'Late Show' bandleader Paul Shaffer says he'll visit pal Phil Spector in prison
Musician and sidekick Paul Schaffer, of Thunder Bay, Ont., poses for a photo during an interview with The Canadian Press in Toronto on Friday November 6, 2009. THE CANADIAN PRESS/Frank Gunn
TORONTO - "Late Show" bandleader Paul Shaffer says his friendship with convicted murderer Phil Spector has not wavered in the wake of the music producer's incarceration.
The late-night TV sidekick said Friday that he even plans to visit Spector in prison as soon as he gets the chance, noting they've been friends for 20 years.
"We went out to hear jazz together and I got to be in the recording studio with him watching him work," Shaffer said during a brief stop in Toronto to promote his recently released memoir, "We'll Be Here for the Rest of Our Lives."
"I think of all the things that I've gotten to do, all the wonderful people that I've played with, being in the recording studio with Phil Spector tops them all. And of course now he is in prison. I hope to visit him, I still consider him a friend and what can you say? A terrible way for a guy like that to be remembered. He is a great artist, still."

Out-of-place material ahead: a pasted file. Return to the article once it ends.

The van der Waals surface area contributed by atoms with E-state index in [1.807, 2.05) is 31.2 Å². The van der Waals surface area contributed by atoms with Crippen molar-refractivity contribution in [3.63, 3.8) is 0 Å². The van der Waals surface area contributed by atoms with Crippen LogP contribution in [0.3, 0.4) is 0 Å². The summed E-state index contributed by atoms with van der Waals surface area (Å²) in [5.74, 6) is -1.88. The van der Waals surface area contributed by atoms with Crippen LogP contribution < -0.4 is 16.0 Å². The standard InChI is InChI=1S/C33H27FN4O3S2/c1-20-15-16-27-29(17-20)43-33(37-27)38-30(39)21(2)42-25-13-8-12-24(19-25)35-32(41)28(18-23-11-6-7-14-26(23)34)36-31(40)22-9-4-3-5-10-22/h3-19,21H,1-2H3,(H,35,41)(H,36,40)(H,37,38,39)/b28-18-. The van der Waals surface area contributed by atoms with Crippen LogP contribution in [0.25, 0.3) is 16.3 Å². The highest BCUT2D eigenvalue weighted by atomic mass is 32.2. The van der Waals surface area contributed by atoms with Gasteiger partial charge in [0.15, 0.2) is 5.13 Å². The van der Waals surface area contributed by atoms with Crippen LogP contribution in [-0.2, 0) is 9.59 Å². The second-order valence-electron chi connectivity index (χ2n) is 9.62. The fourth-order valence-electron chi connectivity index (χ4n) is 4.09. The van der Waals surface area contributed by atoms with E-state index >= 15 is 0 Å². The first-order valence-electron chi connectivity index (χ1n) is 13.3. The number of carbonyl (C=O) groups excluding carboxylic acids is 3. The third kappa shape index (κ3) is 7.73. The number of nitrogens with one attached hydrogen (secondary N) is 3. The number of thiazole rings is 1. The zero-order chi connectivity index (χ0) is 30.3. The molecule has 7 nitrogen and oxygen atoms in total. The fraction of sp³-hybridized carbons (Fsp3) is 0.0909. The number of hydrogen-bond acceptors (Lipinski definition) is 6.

Shaffer said he hasn't spoken with Spector since before the songwriter was charged in the murder of actress Lana Clarkson. Spector was convicted earlier this year and is serving 19 years to life in a California prison.
Still, Shaffer says he considers himself "a loyal friend."
"When he and I were hanging out he was a great friend and a great supporter of mine and came to my aid in a number of places that I can remember," said Shaffer, who is originally from Thunder Bay, Ont.
Spector's musical influence on Shaffer is one of the many anecdotes included in the light-hearted book, which steers clear of divulging any dirt or touching on well-publicized celebrity scandals.
The memoir includes stories from Shaffer's days at "Saturday Night Live" providing the musical backdrop for comics including Gilda Radner and John Belushi, his longtime friendship with fellow Canucks Martin Short and Eugene Levy, and backstage encounters with musical legends including Bob Dylan and Ray Charles.
It also delves into his early days as bandleader of NBC's "Late Night with David Letterman," and later on CBS' "Late Show with David Letterman."
On Friday, Shaffer steered clear of commenting on any of the recent controversy surrounding Letterman, who admitted to sexual relations with female staffers on the CBS talk show .
Shaffer said he's been told that he cannot speak about it while legal proceedings are underway.